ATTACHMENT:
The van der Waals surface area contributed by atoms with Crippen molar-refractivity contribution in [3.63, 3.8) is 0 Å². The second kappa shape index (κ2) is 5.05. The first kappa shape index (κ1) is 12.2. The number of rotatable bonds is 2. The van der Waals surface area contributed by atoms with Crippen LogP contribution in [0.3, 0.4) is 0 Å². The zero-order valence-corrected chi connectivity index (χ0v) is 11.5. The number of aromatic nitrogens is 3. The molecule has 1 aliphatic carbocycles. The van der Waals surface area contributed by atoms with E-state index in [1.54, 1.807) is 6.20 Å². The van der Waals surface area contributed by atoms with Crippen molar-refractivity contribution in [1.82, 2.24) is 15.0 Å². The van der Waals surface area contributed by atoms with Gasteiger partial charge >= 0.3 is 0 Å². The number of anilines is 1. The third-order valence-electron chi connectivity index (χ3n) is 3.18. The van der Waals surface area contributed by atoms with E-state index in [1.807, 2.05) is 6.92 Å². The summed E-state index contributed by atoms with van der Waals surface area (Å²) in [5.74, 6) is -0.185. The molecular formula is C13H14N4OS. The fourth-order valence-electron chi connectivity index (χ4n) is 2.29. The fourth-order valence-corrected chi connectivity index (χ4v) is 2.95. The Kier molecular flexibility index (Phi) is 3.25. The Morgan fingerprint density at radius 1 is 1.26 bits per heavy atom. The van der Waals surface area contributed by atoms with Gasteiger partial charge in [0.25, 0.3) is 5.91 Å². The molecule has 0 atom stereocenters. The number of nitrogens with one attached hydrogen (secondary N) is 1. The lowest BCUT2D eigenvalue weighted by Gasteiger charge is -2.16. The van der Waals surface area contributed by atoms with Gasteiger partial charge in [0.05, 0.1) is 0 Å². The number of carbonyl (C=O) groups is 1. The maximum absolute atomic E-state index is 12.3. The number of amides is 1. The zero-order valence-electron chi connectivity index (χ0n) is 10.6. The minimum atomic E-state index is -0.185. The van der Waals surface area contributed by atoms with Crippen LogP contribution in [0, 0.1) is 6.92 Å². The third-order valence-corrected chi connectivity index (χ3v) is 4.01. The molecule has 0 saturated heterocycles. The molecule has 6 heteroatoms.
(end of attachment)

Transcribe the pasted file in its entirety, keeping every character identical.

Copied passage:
The van der Waals surface area contributed by atoms with Crippen molar-refractivity contribution in [3.63, 3.8) is 0 Å². The second kappa shape index (κ2) is 5.05. The first kappa shape index (κ1) is 12.2. The number of rotatable bonds is 2. The van der Waals surface area contributed by atoms with Crippen LogP contribution in [0.3, 0.4) is 0 Å². The zero-order valence-corrected chi connectivity index (χ0v) is 11.5. The number of aromatic nitrogens is 3. The molecule has 1 aliphatic carbocycles. The van der Waals surface area contributed by atoms with E-state index in [1.54, 1.807) is 6.20 Å². The van der Waals surface area contributed by atoms with Crippen molar-refractivity contribution in [1.82, 2.24) is 15.0 Å². The van der Waals surface area contributed by atoms with Gasteiger partial charge >= 0.3 is 0 Å². The number of anilines is 1. The third-order valence-electron chi connectivity index (χ3n) is 3.18. The van der Waals surface area contributed by atoms with E-state index in [1.807, 2.05) is 6.92 Å². The summed E-state index contributed by atoms with van der Waals surface area (Å²) in [5.74, 6) is -0.185. The molecular formula is C13H14N4OS. The fourth-order valence-electron chi connectivity index (χ4n) is 2.29. The fourth-order valence-corrected chi connectivity index (χ4v) is 2.95. The Kier molecular flexibility index (Phi) is 3.25. The Morgan fingerprint density at radius 1 is 1.26 bits per heavy atom. The van der Waals surface area contributed by atoms with Gasteiger partial charge in [0.25, 0.3) is 5.91 Å². The molecule has 0 atom stereocenters. The number of nitrogens with one attached hydrogen (secondary N) is 1. The lowest BCUT2D eigenvalue weighted by Gasteiger charge is -2.16. The van der Waals surface area contributed by atoms with Gasteiger partial charge in [0.05, 0.1) is 0 Å². The number of carbonyl (C=O) groups is 1. The maximum absolute atomic E-state index is 12.3. The number of amides is 1. The zero-order valence-electron chi connectivity index (χ0n) is 10.6. The minimum atomic E-state index is -0.185. The van der Waals surface area contributed by atoms with Crippen LogP contribution in [0, 0.1) is 6.92 Å². The third-order valence-corrected chi connectivity index (χ3v) is 4.01. The molecule has 0 saturated heterocycles. The molecule has 6 heteroatoms.